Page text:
HOUSTON — September is about halfway through this year’s hurricane season, and so far the seas have been calm.
Every so often, the Atlantic produces a storm strong enough to shutter offshore oil and natural gas production and, if large enough, impact refining and transportation along the Gulf Coast. That hasn’t happened this year, and it looks unlikely thanks to an El Niño in the Pacific, which tends to prevent larger storms from forming, according a report by meteorologists at financial services firm Citi.
The hurricane season runs from early June through November, and usually peaks from mid-August through late October. This year’s season started early when Tropical Storm Ana struck South Carolina in May, but has been quiet since. No major hurricanes have formed.
At the beginning of the season, Citi’s meteorologists predicted 11 storms would become large enough to be named this year, versus the historical median of 12 named storms. The firm predicted six tropical storms and five hurricanes, with only one hurricane expected to enter the Gulf of Mexico. Their forecast was in line with the U.S. National Oceanic and Atmospheric Administration’s prediction, which called for between six and 11 named storms, three through six hurricanes and as many as two major hurricanes.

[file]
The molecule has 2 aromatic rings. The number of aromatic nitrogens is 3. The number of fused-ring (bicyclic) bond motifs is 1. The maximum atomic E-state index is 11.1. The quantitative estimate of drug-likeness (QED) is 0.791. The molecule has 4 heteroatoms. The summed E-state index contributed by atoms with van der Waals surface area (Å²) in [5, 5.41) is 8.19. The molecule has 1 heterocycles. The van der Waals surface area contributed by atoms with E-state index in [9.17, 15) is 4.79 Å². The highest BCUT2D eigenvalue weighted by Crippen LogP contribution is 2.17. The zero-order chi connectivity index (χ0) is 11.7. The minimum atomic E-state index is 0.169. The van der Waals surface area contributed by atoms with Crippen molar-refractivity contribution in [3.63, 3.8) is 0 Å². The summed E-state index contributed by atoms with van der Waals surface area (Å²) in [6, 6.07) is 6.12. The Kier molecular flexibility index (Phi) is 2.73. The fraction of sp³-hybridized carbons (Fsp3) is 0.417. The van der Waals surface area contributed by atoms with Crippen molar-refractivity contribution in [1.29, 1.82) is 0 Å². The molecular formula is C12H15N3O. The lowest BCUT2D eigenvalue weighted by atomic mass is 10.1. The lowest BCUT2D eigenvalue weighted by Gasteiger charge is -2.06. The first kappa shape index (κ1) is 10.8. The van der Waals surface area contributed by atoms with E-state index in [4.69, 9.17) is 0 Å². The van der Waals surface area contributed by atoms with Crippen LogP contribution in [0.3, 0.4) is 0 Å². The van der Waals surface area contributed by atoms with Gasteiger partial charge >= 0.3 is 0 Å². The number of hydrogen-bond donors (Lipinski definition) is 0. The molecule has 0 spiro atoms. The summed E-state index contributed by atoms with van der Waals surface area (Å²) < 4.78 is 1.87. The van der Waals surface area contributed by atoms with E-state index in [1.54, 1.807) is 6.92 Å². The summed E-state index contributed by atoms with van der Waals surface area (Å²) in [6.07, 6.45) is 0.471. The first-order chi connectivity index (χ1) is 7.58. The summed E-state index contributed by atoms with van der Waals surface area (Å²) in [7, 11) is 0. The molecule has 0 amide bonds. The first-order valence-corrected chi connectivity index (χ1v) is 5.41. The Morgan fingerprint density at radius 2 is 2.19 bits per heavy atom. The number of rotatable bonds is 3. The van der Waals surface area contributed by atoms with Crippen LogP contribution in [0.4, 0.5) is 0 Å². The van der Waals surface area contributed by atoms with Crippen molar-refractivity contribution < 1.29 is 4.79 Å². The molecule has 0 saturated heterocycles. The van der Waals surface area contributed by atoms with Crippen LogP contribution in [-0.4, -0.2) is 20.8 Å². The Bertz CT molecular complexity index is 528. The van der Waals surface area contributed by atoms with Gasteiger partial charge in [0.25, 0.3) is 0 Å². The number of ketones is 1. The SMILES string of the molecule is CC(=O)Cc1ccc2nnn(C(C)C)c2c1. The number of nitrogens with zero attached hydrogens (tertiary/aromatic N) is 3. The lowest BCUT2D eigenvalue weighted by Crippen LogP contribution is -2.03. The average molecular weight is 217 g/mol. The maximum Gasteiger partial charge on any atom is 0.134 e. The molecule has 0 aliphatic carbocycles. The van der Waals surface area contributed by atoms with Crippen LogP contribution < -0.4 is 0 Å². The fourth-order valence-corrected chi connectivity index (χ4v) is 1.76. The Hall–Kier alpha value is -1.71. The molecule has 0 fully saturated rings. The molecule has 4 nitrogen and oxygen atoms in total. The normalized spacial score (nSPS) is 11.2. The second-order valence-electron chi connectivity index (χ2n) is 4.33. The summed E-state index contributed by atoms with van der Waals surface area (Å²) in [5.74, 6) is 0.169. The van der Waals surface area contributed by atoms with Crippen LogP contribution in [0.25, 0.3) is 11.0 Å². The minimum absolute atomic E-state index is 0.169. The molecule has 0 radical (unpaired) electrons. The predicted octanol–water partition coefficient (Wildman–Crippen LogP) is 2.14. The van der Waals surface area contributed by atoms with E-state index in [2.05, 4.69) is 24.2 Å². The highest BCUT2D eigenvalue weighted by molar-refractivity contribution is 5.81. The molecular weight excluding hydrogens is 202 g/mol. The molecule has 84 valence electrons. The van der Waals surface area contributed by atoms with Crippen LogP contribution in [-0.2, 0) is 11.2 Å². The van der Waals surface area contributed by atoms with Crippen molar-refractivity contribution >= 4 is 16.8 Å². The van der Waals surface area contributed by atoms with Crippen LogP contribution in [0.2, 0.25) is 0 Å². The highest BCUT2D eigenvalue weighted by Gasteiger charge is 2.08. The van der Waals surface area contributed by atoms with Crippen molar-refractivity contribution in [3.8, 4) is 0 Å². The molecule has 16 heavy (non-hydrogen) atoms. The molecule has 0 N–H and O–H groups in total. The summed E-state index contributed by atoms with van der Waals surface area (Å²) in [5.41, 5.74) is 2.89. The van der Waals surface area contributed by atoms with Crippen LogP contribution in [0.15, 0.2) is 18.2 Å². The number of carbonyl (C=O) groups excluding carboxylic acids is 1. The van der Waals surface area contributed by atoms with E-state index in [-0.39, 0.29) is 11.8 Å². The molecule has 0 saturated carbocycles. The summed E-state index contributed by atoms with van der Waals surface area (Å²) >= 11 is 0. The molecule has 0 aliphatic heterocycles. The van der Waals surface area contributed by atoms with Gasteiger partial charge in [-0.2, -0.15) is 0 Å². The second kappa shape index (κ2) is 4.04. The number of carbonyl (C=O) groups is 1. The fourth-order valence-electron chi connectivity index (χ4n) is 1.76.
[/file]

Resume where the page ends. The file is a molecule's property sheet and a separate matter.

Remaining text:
Last year’s hurricane season was similarly calm, and since 2005, the only two hurricanes that have affected natural gas prices are Hurricane Katrina and Hurricane Rita. Tropical storms tend to actually push natural gas prices lower, as they cool off onshore areas and reduce the need for electricity to run air conditioning, Citi analysts said.
U.S. natural gas production has also become less vulnerable to disruptions caused by major storms. In 2015, about 5 percent of the country’s gas came from the Gulf, down from about 20 percent just ten years ago, Citi said. Of the companies covered by Citi, only Apache Corp., Hess Corp., Noble Corp. and Marathon Oil Corp. still have significant operations in the Gulf — though it is home to several other majors and international oil and gas producers.
Still, large storms can cause disruptions to the nation’s natural gas supply chain. Hurricanes Katrina and Rita shut in 800 billion cubic feet of production between August 2005 and September 2006, or about 4 percent of the U.S. total at the time.
Other storms have led to more minor shut-ins, mostly as a precaution.